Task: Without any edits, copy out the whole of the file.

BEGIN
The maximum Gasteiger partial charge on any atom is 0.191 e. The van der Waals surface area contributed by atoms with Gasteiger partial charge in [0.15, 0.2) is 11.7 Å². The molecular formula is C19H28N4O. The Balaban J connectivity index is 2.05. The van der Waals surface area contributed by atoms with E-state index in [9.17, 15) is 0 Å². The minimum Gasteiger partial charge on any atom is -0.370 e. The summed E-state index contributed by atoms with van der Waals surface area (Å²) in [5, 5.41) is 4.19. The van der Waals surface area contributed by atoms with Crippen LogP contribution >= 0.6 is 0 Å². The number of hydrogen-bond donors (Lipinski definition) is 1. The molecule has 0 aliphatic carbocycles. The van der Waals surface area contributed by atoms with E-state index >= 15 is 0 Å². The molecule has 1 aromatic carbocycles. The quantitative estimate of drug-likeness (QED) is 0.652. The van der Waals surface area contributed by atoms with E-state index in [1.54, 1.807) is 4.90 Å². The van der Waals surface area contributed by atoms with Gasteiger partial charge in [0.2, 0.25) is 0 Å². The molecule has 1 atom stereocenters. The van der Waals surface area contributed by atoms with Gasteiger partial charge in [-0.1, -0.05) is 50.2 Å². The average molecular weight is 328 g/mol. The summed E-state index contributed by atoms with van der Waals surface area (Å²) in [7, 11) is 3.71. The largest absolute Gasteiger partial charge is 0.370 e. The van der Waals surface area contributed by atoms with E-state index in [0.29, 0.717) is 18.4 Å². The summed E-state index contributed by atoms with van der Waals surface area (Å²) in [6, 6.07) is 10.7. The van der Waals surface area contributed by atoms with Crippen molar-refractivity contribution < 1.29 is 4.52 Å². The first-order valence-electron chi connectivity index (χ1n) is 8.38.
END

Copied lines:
The maximum Gasteiger partial charge on any atom is 0.191 e. The van der Waals surface area contributed by atoms with Gasteiger partial charge in [0.15, 0.2) is 11.7 Å². The molecular formula is C19H28N4O. The Balaban J connectivity index is 2.05. The van der Waals surface area contributed by atoms with E-state index in [9.17, 15) is 0 Å². The minimum Gasteiger partial charge on any atom is -0.370 e. The summed E-state index contributed by atoms with van der Waals surface area (Å²) in [5, 5.41) is 4.19. The van der Waals surface area contributed by atoms with Crippen LogP contribution >= 0.6 is 0 Å². The number of hydrogen-bond donors (Lipinski definition) is 1. The molecule has 0 aliphatic carbocycles. The van der Waals surface area contributed by atoms with E-state index >= 15 is 0 Å². The molecule has 1 aromatic carbocycles. The quantitative estimate of drug-likeness (QED) is 0.652. The van der Waals surface area contributed by atoms with E-state index in [1.54, 1.807) is 4.90 Å². The van der Waals surface area contributed by atoms with Gasteiger partial charge in [0.2, 0.25) is 0 Å². The molecule has 1 atom stereocenters. The van der Waals surface area contributed by atoms with Gasteiger partial charge in [-0.1, -0.05) is 50.2 Å². The average molecular weight is 328 g/mol. The summed E-state index contributed by atoms with van der Waals surface area (Å²) in [7, 11) is 3.71. The largest absolute Gasteiger partial charge is 0.370 e. The van der Waals surface area contributed by atoms with E-state index in [0.29, 0.717) is 18.4 Å². The summed E-state index contributed by atoms with van der Waals surface area (Å²) in [6, 6.07) is 10.7. The van der Waals surface area contributed by atoms with Crippen molar-refractivity contribution < 1.29 is 4.52 Å². The first-order valence-electron chi connectivity index (χ1n) is 8.38.